Off the Shelf

A sampling of current books received at this magazine

Saving Higher Education in the Age of Money, by James Engell ’73, Ph.D. ’78, Gurney professor of English and professor of comparative literature, and Anthony Dangerfield (University of Virginia Press, $27.95). Increasingly, learning is no longer the reason to pursue or practice higher education, write the authors. Through analysis of admission practices, salaries, student attitudes, tuition costs, research programs, and so on, they detail how the pursuit of money has transformed the academy.

Sailors and señoritas on an American wallpaper
From the book

Off the Wall: Wonderful Wall Coverings of the Twentieth Century, by Lena Lenc˘ek, A.M. ’72, G ’83, and Gideon Bosker (Chronicle Books, $22.95, paper). A visual treat. The authors place each of the 150 designs, many from major museum collections, in cultural context. Wallpaper is an artistic medium to be reckoned with: as Oscar Wilde said on his death-bed, “Either that wallpaper goes or I do.”


Creative Healers: A Collection of Essays, Reviews, and Poems from The Pharos, 1938-1998, edited by Edward Day Harris Jr., M.D. ’62 (Alpha Omega Alpha Honor Medical Society, 525 Middlefield Road, Menlo Park, California 94025, $40). A rich anthology of pieces in the medical humanities, culled from 60 years of an honor-society journal, including works by Harvardians such as Lewis Thomas, Helen Taussig, and John Knowles.


The Nature of Sacrifice: A Biography of Charles Russell Lowell, Jr., 1835-64, by Carol Bundy (Farrar, Straus and Giroux, $35). Lowell, A.B. 1854, died in the war his family, full of Harvardians, helped fashion to be about slavery.


The Competition Solution: The Bipartisan Secret behind American Prosperity, by Paul A. London ’58, M.P.A. ’69, Ph.D. ’74 (AEI Press, $25). For the past few decades, politicians have promoted competition in the American economy, and it is competition, London writes, more than monetary or tax policy, that has led to prosperity. More competition is wanted in healthcare and education.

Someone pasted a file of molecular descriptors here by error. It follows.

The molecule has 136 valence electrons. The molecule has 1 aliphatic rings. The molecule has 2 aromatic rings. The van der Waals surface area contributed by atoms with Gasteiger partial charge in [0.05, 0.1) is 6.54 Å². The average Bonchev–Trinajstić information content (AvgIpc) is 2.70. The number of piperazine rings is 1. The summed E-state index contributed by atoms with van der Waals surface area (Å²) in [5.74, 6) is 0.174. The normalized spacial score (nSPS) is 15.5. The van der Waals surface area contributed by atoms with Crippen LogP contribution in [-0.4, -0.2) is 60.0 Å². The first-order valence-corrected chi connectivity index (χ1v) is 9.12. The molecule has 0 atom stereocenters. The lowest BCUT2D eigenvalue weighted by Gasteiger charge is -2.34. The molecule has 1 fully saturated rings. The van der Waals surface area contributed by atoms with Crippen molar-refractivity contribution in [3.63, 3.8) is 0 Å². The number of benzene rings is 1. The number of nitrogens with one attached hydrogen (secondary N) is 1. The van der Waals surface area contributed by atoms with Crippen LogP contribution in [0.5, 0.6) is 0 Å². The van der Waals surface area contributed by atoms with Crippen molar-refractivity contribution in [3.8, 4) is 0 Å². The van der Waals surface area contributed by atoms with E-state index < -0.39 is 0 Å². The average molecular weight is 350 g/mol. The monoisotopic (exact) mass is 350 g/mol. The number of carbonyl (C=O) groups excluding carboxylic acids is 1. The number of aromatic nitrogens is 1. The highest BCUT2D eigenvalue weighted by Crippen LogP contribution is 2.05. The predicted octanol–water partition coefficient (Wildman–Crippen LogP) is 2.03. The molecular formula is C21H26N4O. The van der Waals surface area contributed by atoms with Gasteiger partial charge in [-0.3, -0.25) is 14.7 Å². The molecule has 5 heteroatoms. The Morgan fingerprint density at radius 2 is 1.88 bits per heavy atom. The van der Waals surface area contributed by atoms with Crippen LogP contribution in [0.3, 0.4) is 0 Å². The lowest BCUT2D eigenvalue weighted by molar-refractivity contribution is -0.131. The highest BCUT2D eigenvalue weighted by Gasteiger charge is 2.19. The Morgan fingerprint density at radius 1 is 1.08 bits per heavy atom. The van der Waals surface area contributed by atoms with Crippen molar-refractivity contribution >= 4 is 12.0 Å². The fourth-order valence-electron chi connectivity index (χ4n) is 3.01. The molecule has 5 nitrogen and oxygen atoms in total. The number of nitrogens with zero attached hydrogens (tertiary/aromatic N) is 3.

Against Depression, by Peter D. Kramer ’70, M.D. ’76 (Viking, $25.95). Westerners traditionally have perceived depression as ennobling, and melancholy as romantic. Kramer, a clinical professor of psychiatry at Brown, finds nothing at all heroic about the pervasive disease.


Pathbreaking highway design for the Bronx River Parkway
From the book

America’s National Park Roads and Parkways: Drawings from the Historic American Engineering Record, edited by Timothy Davis ’80, Todd A. Croteau, and Christopher H. Marston (Johns Hopkins University Press, $55). This massive volume surprises and charms with old-fashioned-drawings of bridges, tunnels, switchbacks, guard walls, and the like, many drawings with profuse incidental details such as cute little steamrollers, construction joinery, and the horse-drawn coach that once carried visitors to Yosemite.


The Orientalist: Solving the Mystery of a Strange and Dangerous Life, by Tom Reiss ’86 (Random House, $25.95). An intriguing biography of Lev Nussimbaum, a Jew from exotic Baku who styled himself a Muslim prince and became a literary lion in Hitler’s Germany—but the fascists caught onto him. Stranger than fiction.


African Voices of the Atlantic Slave Trade: Beyond the Silence and the Shame, by Anne C. Bailey ’86 (Beacon Press, $26). The author is assistant professor of history at Spelman College. She uses oral narratives—40 interviews with chiefs and elders in Ghana—to examine the history of domestic slavery in Africa and to explore why Africans came to sell other Africans into transatlantic slavery.


And Tango Makes Three, by Justin Richardson ’85, A.M.-M.D. ’90, and Peter Parnell, illustrated by Henry Cole (Simon & Schuster, $14.95). Roy and Silo are two male penguins in New York’s Central Park Zoo. Attracted to each other, they become a committed couple, build a nest, and attempt to hatch an egg-shaped stone. Finally, a zookeeper gives them a real, fertilized, but homeless egg to mind. The result is Tango, probably the first chinstrap penguin to be raised by two dads. For children four through eight, a tender tale, and guess what? It’s true.


Harvard Rules: The Struggle for the Soul of the World’s Most Powerful University, by Richard Bradley, A.M. ’90, G ’93 (HarperCollins, $25.95). An anecdotal and often negative assessment of Lawrence H. Summers and his Harvard presidency, as of Commencement 2004, by a former editor at George magazine.

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